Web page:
Bath­room bills, bul­ly­ing and con­ver­sion ther­apy ban

GA Voice - - Georgianews -

There’s an air of an­tic­i­pa­tion in down­town At­lanta this month as the 2017 General Assembly ses­sion gets un­der­way.

“With the ad­di­tion of [Rep. Sam Park (D-Lawrenceville)] and I this leg­isla­tive ses­sion, we’re rep­re­sent­ing over 200,000 in­di­vid­u­als not only in DeKalb and Ful­ton coun­ties, but also Gwin­nett County,” said Rep. Park Can­non (D-At­lanta). “Our reach is larger and our voice is larger.”

Park and Can­non join fel­low LGBT leg­is­la­tors Rep. Karla Dren­ner (D-Avon­dale Es­tates) and Rep. Keisha Waites (D-At­lanta) this year, an­other link in a chain of tri­umphs. 2016 had sev­eral leg­isla­tive vic­to­ries for the LGBT com­mu­nity, in­clud­ing the veto of House Bill 757 and the in­clu­sion of HIV care fund­ing in the ap­pro­pri­a­tions for Grady Hospi­tal, and the four leg­is­la­tors are ex­cited and cau­tiously op­ti­mistic for what this year will bring. Not only do Park and Can­non rep­re­sent Georgia’s LGBT com­mu­ni­ties, but they rep­re­sent other mi­nor­ity groups as well. Park is the only Asian-Amer­i­can in the General Assembly, and Can­non is a woman of color.

Park hopes to rep­re­sent the voices of mi­nori­ties, while do­ing “any­thing and ev­ery­thing” to en­sure bills serve the best in­ter­ests of all Peach State cit­i­zens.

“I’m very hope­ful in that the mil­len­ni­als in our gen­er­a­tion, also those com­ing af­ter us, have a dif­fer­ent un­der­stand­ing and view. When all is said and done, re­gard­less of our dif­fer­ences, we’re all peo­ple. We’re all neigh­bors. We’re all Ge­or­gians,” Park said.

‘A health­care cri­sis’ in mid­dle and south Georgia

“I think there are a lot of op­por­tu­ni­ties for us as Georgia Democrats to move our leg­isla­tive agenda for­ward. There’s also an op­por­tu­nity to bet­ter de­fine our­selves in terms of the Demo­cratic Party, who we are as a party

Jan­uary 6, 2017

and what we stand for,” Park said. “The LGBT is­sues are an es­sen­tial, crit­i­cal part of our leg­isla­tive agenda and party plat­form, be­ing that we are the party of in­clu­sive­ness.”

He be­lieves the General Assembly should place fo­cus on what he calls “a health­care cri­sis,” where 15 hospitals in mid­dle and south Georgia are in a state of col­lapse. He hopes both par­ties will push for pas­sage of the Bed Tax this ses­sion, which pools money from larger hospitals based on their num­ber of in­di­gent pa­tients and brings match­ing fed­eral funds.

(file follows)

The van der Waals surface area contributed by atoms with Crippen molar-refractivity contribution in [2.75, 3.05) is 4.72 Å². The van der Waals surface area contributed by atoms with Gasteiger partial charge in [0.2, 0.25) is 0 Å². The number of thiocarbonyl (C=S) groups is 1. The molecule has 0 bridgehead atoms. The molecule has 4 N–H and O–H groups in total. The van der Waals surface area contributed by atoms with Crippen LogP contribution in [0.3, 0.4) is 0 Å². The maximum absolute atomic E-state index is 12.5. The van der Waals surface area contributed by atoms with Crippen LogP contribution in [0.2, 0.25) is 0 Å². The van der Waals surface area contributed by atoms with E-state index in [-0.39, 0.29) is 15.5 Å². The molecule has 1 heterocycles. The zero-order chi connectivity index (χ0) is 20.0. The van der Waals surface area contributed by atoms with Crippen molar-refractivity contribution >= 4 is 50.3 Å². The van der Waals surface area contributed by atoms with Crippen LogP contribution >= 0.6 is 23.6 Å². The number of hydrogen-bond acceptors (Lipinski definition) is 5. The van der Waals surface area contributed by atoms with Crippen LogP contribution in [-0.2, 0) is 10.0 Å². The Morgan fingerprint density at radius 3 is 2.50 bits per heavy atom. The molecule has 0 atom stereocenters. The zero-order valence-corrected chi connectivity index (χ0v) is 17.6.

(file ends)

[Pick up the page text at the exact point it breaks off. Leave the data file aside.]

“That pool of money then gets dis­trib­uted down to some of these hospitals that have larger in­di­gent pop­u­la­tions, such as Grady,” he said.

Even Repub­li­can law­mak­ers ex­pressed con­cern that some of those funds are go­ing to con­sult­ing fees and not di­rectly to the hospitals they’re de­signed to ben­e­fit, said Jeff Gra­ham, ex­ec­u­tive di­rec­tor of Georgia Equal­ity.

“I do be­lieve the Leg­is­la­ture is go­ing to have to ad­dress this in some sub­stan­tial way this year,” he said. “It may not be the con­ver­sa­tions about Med­i­caid ex­pan­sion that six months ago I had an­tic­i­pated that they would be, but there will be con­ver­sa­tions that will be hap­pen­ing and we will con­tinue to make sure that what­ever pol­icy de­ci­sions get made, that we will do our best to en­sure that it does help mem­bers of the LGBT com­mu­nity and peo­ple liv­ing with HIV.”

Gra­ham said a ma­jor worry this year is di­rect at­tacks on the trans­gen­der com­mu­nity.

“Un­like les­bian, gay and bi­sex­ual folks, that most peo­ple have a co­worker or a fam­ily mem­ber or a close friend … the ex­pe­ri­ence of trans­gen­der peo­ple are still a bit more re­mote for the av­er­age Ge­or­gian,” he said. “While [North Carolina’s anti-LGBT] House Bill 2 has proven to be a cau­tion­ary tale that I do hope may have tem­pered some of the re­ac­tionary Jeff Gra­ham

Sam Park

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